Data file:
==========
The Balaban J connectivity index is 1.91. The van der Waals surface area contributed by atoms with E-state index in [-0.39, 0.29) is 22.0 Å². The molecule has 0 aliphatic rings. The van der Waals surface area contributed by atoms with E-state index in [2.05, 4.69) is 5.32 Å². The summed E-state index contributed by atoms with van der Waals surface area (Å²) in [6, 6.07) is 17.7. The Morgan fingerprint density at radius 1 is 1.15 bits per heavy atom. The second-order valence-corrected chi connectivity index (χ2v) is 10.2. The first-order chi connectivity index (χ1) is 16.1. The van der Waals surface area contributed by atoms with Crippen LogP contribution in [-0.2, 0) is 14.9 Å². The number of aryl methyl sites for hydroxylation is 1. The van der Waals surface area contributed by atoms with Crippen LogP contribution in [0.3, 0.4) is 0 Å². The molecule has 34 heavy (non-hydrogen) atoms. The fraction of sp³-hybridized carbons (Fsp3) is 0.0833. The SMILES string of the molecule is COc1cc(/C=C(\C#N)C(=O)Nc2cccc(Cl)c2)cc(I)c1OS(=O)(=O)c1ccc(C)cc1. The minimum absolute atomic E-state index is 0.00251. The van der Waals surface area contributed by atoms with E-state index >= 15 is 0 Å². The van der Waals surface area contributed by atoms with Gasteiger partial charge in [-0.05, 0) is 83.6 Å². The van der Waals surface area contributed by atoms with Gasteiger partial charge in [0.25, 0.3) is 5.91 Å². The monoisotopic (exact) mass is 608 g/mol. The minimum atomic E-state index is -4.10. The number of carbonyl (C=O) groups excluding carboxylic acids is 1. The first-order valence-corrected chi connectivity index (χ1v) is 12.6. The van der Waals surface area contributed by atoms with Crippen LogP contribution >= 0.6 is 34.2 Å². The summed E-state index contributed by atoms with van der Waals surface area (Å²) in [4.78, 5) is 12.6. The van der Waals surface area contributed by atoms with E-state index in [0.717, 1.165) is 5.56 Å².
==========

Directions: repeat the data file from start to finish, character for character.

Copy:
The Balaban J connectivity index is 1.91. The van der Waals surface area contributed by atoms with E-state index in [-0.39, 0.29) is 22.0 Å². The molecule has 0 aliphatic rings. The van der Waals surface area contributed by atoms with E-state index in [2.05, 4.69) is 5.32 Å². The summed E-state index contributed by atoms with van der Waals surface area (Å²) in [6, 6.07) is 17.7. The Morgan fingerprint density at radius 1 is 1.15 bits per heavy atom. The second-order valence-corrected chi connectivity index (χ2v) is 10.2. The first-order chi connectivity index (χ1) is 16.1. The van der Waals surface area contributed by atoms with Crippen LogP contribution in [-0.2, 0) is 14.9 Å². The number of aryl methyl sites for hydroxylation is 1. The van der Waals surface area contributed by atoms with Crippen LogP contribution in [0.3, 0.4) is 0 Å². The molecule has 34 heavy (non-hydrogen) atoms. The fraction of sp³-hybridized carbons (Fsp3) is 0.0833. The SMILES string of the molecule is COc1cc(/C=C(\C#N)C(=O)Nc2cccc(Cl)c2)cc(I)c1OS(=O)(=O)c1ccc(C)cc1. The minimum absolute atomic E-state index is 0.00251. The van der Waals surface area contributed by atoms with E-state index >= 15 is 0 Å². The van der Waals surface area contributed by atoms with Gasteiger partial charge in [-0.05, 0) is 83.6 Å². The van der Waals surface area contributed by atoms with Gasteiger partial charge in [0.25, 0.3) is 5.91 Å². The monoisotopic (exact) mass is 608 g/mol. The minimum atomic E-state index is -4.10. The number of carbonyl (C=O) groups excluding carboxylic acids is 1. The first-order valence-corrected chi connectivity index (χ1v) is 12.6. The van der Waals surface area contributed by atoms with Crippen LogP contribution >= 0.6 is 34.2 Å². The summed E-state index contributed by atoms with van der Waals surface area (Å²) in [4.78, 5) is 12.6. The van der Waals surface area contributed by atoms with E-state index in [0.717, 1.165) is 5.56 Å².